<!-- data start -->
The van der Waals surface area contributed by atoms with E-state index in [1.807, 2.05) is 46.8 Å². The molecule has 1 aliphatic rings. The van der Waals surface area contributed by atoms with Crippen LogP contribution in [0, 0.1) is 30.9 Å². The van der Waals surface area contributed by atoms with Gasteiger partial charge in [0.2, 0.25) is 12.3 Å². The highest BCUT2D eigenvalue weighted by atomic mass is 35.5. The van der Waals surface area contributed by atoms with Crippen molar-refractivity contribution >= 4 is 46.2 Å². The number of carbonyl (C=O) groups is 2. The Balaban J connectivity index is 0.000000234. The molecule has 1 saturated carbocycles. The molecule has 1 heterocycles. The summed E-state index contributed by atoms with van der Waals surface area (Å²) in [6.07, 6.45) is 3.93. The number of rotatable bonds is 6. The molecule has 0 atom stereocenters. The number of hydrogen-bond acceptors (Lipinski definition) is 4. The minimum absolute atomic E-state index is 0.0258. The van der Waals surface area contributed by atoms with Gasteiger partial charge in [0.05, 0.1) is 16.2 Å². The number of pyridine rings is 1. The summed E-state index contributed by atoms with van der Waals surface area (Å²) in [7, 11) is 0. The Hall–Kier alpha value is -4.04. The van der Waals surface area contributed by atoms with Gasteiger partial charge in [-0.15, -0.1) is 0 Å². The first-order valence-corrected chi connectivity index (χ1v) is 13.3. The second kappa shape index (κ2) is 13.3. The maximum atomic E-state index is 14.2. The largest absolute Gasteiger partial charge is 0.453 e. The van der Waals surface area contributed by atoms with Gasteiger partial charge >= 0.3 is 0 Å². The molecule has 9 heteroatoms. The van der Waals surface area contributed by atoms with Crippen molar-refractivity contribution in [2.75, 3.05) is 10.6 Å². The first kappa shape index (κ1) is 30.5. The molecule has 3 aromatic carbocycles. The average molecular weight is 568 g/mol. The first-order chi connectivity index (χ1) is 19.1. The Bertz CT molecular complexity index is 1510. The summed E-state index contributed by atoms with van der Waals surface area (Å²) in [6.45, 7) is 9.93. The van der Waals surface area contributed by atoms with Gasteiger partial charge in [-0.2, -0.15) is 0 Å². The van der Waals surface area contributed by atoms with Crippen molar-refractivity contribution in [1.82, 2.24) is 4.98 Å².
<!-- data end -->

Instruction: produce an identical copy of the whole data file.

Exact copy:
The van der Waals surface area contributed by atoms with E-state index in [1.807, 2.05) is 46.8 Å². The molecule has 1 aliphatic rings. The van der Waals surface area contributed by atoms with Crippen LogP contribution in [0, 0.1) is 30.9 Å². The van der Waals surface area contributed by atoms with Gasteiger partial charge in [0.2, 0.25) is 12.3 Å². The highest BCUT2D eigenvalue weighted by atomic mass is 35.5. The van der Waals surface area contributed by atoms with Crippen molar-refractivity contribution >= 4 is 46.2 Å². The number of carbonyl (C=O) groups is 2. The Balaban J connectivity index is 0.000000234. The molecule has 1 saturated carbocycles. The molecule has 1 heterocycles. The summed E-state index contributed by atoms with van der Waals surface area (Å²) in [6.07, 6.45) is 3.93. The number of rotatable bonds is 6. The molecule has 0 atom stereocenters. The number of hydrogen-bond acceptors (Lipinski definition) is 4. The minimum absolute atomic E-state index is 0.0258. The van der Waals surface area contributed by atoms with Gasteiger partial charge in [0.05, 0.1) is 16.2 Å². The number of pyridine rings is 1. The summed E-state index contributed by atoms with van der Waals surface area (Å²) in [7, 11) is 0. The Hall–Kier alpha value is -4.04. The van der Waals surface area contributed by atoms with Gasteiger partial charge in [-0.15, -0.1) is 0 Å². The first-order valence-corrected chi connectivity index (χ1v) is 13.3. The second kappa shape index (κ2) is 13.3. The maximum atomic E-state index is 14.2. The largest absolute Gasteiger partial charge is 0.453 e. The van der Waals surface area contributed by atoms with Gasteiger partial charge >= 0.3 is 0 Å². The molecule has 9 heteroatoms. The van der Waals surface area contributed by atoms with Crippen molar-refractivity contribution in [2.75, 3.05) is 10.6 Å². The first kappa shape index (κ1) is 30.5. The molecule has 3 aromatic carbocycles. The average molecular weight is 568 g/mol. The first-order chi connectivity index (χ1) is 19.1. The Bertz CT molecular complexity index is 1510. The summed E-state index contributed by atoms with van der Waals surface area (Å²) in [6.45, 7) is 9.93. The van der Waals surface area contributed by atoms with Gasteiger partial charge in [-0.2, -0.15) is 0 Å². The van der Waals surface area contributed by atoms with Crippen molar-refractivity contribution in [1.82, 2.24) is 4.98 Å².